It’s pretty clear that LED is indeed the lighting of the future — CFL is an important, yet transitional technology. But LED is not ready for prime time — still too expensive, and still not bright enough, and still not suitable for many applications … yet.
But LED makers are doing everything they can to get people to buy, according to an article in the Green Inc. blog of the New York Times. Consider this point, made about a newly announced LED bulb:
…for starters, the advertised light output of the Pharox is about 300 “lumens” — the metric used for measuring the light coming off a bulb. That places it somewhere between a 25-watt and 40-watt incandescent. A 60-watt incandescent emits up to 900 lumens.
The company explained that the light output is comparable to a 60-watt bulb, depending on where one uses the bulb and for what purpose. “There are 60-watt soft tone/flame bulbs that generate less light than a Pharox 6-watt,” the company said.
Please, let’s be realistic: when we’re talking about comparing light bulbs that look like “regular” bulbs, as the Pharox does, I think it’s appropriate to compare their output to the same bulbs.
I have written several times about how CFL manufacturers and retailers seem to be their own worst enemies. The first mass-produced, inexpensive bulbs were 60W equivalent, which is pretty dim, leading people to think CFLs weren’t as bright. Cheap bulbs failed to live up to their claims of longevity, or worse, broke. Bulbs were sold as “60W Equivalent” were different in important ways — some took several minutes to achieve full brightness, and many were sold as “daylight” bulbs, which sounds great, but has a blue cast — not the warm light we’re used to in our houses. Dimmable CFLs, and other specialty applications failed (in some cases miserably) to live up to their promises.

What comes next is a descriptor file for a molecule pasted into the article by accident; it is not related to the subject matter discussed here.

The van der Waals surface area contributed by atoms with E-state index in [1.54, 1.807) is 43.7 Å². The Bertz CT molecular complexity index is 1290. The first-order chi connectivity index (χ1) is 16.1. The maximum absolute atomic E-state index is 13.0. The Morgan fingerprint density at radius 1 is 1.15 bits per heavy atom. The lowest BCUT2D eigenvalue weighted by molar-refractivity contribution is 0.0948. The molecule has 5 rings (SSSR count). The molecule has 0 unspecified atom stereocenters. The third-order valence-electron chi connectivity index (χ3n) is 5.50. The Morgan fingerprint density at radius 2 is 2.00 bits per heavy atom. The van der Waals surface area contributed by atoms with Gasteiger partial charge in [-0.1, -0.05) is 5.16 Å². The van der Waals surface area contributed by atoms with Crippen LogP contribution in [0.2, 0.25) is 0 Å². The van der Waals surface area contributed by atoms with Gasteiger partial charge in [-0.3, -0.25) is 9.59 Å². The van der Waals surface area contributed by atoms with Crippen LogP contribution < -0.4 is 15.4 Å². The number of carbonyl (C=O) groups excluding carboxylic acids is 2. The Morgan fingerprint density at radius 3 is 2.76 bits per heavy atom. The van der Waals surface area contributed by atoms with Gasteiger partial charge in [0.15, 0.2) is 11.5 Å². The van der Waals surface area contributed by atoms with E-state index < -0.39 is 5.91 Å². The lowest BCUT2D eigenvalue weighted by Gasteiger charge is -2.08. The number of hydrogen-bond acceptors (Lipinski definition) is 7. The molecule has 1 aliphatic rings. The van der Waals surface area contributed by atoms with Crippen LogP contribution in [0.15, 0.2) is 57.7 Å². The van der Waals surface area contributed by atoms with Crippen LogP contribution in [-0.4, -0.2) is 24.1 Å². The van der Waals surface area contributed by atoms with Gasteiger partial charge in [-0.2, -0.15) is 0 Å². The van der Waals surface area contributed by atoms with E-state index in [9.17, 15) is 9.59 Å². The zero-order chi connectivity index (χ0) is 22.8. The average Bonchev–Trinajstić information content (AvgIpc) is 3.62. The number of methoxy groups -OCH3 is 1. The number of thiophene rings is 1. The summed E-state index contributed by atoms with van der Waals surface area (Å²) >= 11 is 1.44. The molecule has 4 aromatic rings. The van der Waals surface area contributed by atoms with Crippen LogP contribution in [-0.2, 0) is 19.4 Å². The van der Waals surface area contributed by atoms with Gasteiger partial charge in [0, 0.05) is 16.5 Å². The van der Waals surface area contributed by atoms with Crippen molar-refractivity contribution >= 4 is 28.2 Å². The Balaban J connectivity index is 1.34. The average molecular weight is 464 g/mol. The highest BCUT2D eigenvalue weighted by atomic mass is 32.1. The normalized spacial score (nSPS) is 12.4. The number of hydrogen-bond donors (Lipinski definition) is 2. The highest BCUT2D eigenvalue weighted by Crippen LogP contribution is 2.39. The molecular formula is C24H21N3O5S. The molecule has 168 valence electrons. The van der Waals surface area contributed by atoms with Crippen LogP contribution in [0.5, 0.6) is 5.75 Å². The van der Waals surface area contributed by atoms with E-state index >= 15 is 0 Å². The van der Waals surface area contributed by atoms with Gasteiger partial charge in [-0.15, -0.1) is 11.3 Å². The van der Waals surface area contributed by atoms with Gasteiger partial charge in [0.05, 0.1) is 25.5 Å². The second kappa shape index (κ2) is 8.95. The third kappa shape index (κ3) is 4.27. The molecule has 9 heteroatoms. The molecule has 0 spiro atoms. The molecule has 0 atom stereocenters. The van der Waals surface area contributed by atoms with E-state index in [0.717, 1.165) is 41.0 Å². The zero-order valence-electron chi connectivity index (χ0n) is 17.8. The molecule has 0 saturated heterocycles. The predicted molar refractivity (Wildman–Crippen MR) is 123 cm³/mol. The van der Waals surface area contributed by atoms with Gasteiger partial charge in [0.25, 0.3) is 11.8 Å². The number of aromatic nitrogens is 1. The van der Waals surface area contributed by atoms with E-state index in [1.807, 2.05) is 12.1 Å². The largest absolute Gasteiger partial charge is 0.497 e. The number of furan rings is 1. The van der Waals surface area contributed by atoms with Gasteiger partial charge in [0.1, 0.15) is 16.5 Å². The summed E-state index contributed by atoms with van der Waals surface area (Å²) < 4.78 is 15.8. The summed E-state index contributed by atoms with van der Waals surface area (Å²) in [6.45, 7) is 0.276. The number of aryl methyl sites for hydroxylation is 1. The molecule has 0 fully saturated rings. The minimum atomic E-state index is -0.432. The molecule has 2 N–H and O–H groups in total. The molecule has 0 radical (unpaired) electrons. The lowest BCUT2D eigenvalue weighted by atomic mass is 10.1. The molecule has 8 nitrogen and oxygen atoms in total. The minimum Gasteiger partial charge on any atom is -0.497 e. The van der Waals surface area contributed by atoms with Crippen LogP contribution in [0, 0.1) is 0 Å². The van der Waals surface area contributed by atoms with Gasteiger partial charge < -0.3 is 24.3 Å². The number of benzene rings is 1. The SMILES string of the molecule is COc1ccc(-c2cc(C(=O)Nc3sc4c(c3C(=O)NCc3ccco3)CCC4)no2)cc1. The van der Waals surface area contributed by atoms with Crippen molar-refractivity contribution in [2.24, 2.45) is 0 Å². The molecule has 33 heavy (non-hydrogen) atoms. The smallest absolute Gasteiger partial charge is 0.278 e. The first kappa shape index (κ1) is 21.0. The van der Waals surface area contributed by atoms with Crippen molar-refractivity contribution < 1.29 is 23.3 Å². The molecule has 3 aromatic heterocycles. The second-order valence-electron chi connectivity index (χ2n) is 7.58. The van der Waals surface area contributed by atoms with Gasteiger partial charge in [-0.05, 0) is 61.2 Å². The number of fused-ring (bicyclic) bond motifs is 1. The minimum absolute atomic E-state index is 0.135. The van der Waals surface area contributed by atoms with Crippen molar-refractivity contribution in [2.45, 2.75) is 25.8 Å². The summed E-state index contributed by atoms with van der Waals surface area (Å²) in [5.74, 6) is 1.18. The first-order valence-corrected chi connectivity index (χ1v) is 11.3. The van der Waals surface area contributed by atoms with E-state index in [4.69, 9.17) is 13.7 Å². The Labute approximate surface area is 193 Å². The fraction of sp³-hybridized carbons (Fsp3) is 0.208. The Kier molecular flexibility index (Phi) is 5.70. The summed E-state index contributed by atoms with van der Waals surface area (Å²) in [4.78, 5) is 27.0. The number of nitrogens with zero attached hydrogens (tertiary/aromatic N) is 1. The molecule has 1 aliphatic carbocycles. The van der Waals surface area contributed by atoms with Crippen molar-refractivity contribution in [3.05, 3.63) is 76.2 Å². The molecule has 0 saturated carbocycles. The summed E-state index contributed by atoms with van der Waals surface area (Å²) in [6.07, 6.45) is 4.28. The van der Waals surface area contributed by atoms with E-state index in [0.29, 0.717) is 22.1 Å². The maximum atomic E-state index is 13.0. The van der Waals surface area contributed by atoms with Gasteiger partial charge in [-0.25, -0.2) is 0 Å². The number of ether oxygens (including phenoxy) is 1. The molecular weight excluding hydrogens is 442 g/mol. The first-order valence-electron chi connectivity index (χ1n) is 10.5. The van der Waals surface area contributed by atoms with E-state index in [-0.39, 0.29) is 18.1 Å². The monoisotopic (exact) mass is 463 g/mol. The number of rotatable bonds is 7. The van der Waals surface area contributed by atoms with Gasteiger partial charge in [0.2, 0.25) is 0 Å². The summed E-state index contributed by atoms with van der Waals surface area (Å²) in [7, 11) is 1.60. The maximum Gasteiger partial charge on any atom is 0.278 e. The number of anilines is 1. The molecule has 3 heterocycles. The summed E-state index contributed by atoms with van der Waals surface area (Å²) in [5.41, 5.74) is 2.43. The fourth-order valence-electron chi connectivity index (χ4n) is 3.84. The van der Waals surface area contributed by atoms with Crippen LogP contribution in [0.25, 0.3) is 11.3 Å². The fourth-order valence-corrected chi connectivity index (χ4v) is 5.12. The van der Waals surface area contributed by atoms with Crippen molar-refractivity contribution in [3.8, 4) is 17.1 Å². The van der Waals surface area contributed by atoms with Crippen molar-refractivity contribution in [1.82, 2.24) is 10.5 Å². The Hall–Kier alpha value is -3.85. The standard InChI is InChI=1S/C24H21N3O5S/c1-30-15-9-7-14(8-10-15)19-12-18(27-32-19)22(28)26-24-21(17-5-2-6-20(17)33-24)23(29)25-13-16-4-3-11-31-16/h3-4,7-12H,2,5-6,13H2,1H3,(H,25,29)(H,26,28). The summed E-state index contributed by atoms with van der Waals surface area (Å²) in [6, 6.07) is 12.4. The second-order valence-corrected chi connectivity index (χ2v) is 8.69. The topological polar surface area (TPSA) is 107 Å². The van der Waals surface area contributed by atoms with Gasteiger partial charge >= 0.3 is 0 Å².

Eventually, quality increased, and marketing improved. But it seems to be too late. CFLs were tainted already. Recently (mostly unfounded) concerns about mercury scared off people. And they are still a bit more expensive. This is a terrible travesty — in reality there are many good applications for CFLs, and they save a pretty substantial amount of electricity.
For the last few years LED bulbs for household applications have been appearing. They are even more efficient than CFLs, far more durable, more flexible in several ways compared to CFL, instant start, the chance for smooth dimming, no buzzing, and fewer issues with producing pleasing light.
But the “60 Watt” bulb above is expected to retail for $50 later this year. Sorry, but 60 Watt bulbs were one of the things that got CFLs in trouble, and paying a premium of twenty times over a comparable CFL is kind of silly. And worst of all, they are talking trash about CFLs.
I recognize that companies are trying hard to engineer a good product that can be a suitable, marketable alternative to CFL and incandescent bulbs, which means prices have to fall, and brightness has to increase. But if they follow the same course as the CFL makers, they’ll just end up needlessly disappointing us … again.